This is something we all should read :
Frequently Asked Questions For Patients: Multistate Meningitis Outbreak Investigation
October 10, 2012 12:45 PM EDT
About the Outbreak
The Centers for Disease Control and Prevention (CDC) and the Food and Drug Administration (FDA) are currently coordinating a multistate investigation of fungal meningitis among patients who received an epidural steroid injection with a potentially contaminated product. Several of these patients also suffered strokes that are believed to have resulted from their infection.
Is the source of the outbreak known?
CDC is investigating medications and products that are associated with this outbreak of meningitis. At this point, the original source of the outbreak has not been determined. However, injectable steroid medication has been linked to the outbreak. The lots of medication that were given to patients have been recalled by the manufacturer.
The type of epidural medication given to patients affected by this outbreak is not the same type of medication as that given to women during childbirth.
What states received the implicated product?
California, Connecticut, Florida, Georgia, Idaho, Illinois, Indiana, Maryland, Michigan, Minnesota, Nevada, New Hampshire, New Jersey, New York, North Carolina, Ohio, Pennsylvania, Rhode Island, South Carolina, Tennessee, Texas, Virginia, and West Virginia.
The names of the facilities that have received medication from one of these lots are available athttp://www.cdc.gov/hai/outbreaks/meningitis-facilities-map.html.
Are patients who did not receive an injection at risk?
No. Fungal meningitis is not transmitted from person to person. These infections are associated with a potentially contaminated medication that is injected into the body.
What should patients do?
Find out if you received a potentially contaminated medication. If patients are concerned about which product was used in their procedure, they should first contact the physician who performed their procedure.
The facilities who received one of the lots recalled on September 26, 2012, are actively contacting patients to find out if they are feeling well. The list of facilities that received medication from one of these three lots is available at http://www.cdc.gov/hai/outbreaks/meningitis-facilities-map.html.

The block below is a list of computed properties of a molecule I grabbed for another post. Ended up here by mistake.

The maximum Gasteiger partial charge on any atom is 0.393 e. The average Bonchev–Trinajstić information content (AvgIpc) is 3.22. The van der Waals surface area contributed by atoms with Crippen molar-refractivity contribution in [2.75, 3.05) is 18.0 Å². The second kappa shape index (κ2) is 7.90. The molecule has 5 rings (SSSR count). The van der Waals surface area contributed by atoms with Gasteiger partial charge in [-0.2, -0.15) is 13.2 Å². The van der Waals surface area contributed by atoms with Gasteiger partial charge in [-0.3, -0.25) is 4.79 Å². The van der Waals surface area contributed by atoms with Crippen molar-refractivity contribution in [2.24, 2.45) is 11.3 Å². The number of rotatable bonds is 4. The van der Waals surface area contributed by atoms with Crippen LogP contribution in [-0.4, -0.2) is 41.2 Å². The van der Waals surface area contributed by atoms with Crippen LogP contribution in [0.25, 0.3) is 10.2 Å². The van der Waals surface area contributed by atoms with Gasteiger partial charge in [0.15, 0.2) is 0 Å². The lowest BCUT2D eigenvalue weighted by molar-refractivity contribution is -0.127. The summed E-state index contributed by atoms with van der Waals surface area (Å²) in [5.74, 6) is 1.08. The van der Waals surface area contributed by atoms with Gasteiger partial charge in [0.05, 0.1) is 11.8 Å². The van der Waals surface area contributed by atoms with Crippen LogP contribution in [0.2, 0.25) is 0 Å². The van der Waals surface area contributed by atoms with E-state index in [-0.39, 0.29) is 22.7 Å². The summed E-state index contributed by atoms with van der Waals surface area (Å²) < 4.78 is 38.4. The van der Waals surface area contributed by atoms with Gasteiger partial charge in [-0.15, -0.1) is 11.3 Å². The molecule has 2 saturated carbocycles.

If you have received a potentially contaminated medication, seek medical attention if you have symptoms. It is important to note that infected patients have had very mild symptoms that are only slightly worse than usual. For example, many infected patients have had slight weakness, slightly worsened back pain, or even a mild headache. Patients have had symptoms generally starting from 1 to 4 weeks after their injection.
Patients who have had an epidural steroid injection since May 21, 2012, and have any of the following symptoms, should talk to their doctor as soon as possible:
- New or worsening headache
- Sensitivity to light
- Stiff neck
- New weakness or numbness in any part of your body
- Slurred speech
- Increased pain, redness or swelling at your injection site
I was contacted because I received an epidural injection with one of the potentially contaminated steroid medications approximately 4 weeks ago but I feel fine. Do I still need to be concerned?
Patients with infections have typically developed symptoms within 1-4 weeks after their injection. However, shorter and longer timeframes between injection and onset of symptoms have been reported. The timeframe is still being investigated. Patients should watch vigilantly for symptoms if they were injected with potentially contaminated steroids and see a doctor if they have any of the following symptoms, even if they have been previously evaluated: fever, new headache or headache that is getting worse, stiff neck, sensitivity to bright light, new weakness or numbness in any part of your body, slurred speech, new or worsening back pain, redness, or warmth or swelling at your injection sight. CDC will provide updated guidance as more information becomes available.